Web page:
Enigma 1 and memorization
Enigma 1 and memorization
39 A similar result was obtained using the same protocol for the second enigma, which is expressed in the following statement.
In the 1950s, many people in Seattle (United States) observed unexplainable cracks on their car windshields. The phenomenon assumed such proportions that it aroused the interest of the highest authorities in the country.
How would you explain the enigma of these windshields in Seattle?
41 No less real than the first enigma, this mystery occupied public opinion for some time, assuming such proportions that President Eisenhower, at the request of Washington’s governor, thought it advisable to set up a team of experts in order to clarify the situation. Two competing beliefs were proposed to resolve this enigma in Seattle in the 1950s.
42 According to the first theory, known as “fallout,” the situation resulted from Soviet nuclear tests that had polluted the atmosphere, the fallout of this pollution taking the form of light rain that was corrosive to glass, aided by the humid climate of the Seattle area.
43 The second theory, known as “tarmac,” accused the large-scale reconstruction of the road networks launched by Governor Rosellini. This highway program was supposed to cause frequent acid splashes due to the recent laying of tarmac, furthered by the wet climate (once again) of Puget Sound.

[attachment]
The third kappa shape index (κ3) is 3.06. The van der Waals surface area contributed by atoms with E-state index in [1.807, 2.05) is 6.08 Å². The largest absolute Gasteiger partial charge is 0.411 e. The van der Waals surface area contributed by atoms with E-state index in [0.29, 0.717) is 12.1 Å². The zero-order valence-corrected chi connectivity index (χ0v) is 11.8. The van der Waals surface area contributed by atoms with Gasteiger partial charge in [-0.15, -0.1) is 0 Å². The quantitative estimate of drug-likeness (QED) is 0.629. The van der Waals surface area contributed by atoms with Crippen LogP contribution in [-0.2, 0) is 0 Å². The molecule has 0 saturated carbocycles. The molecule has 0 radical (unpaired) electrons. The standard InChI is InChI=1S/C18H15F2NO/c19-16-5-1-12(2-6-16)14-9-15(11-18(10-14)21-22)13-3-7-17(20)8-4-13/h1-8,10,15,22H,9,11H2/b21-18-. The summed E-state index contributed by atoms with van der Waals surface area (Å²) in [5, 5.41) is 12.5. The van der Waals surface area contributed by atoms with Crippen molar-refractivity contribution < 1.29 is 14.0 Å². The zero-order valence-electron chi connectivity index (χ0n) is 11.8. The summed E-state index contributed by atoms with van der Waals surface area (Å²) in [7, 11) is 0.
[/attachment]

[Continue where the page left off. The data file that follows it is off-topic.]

44 The investigators were well advised not to pay too much attention to these explanations. They sought to determine why the inhabitants of Seattle claimed their car windshields to be pockmarked. They subsequently discovered that the windshields in Seattle were no more damaged than those in any other city, and that the number was not increasing. In fact, as the rumor spread throughout the city, its inhabitants started to do what they normally did not do: they meticulously examined the windshield of their vehicle and were thus able to see that it was occasionally damaged with small cracks. However, as the experts said, it was nothing other than normal wear and tear, which generally went unperceived. Watzlawick was thus right in pointing out the following with regard to this matter: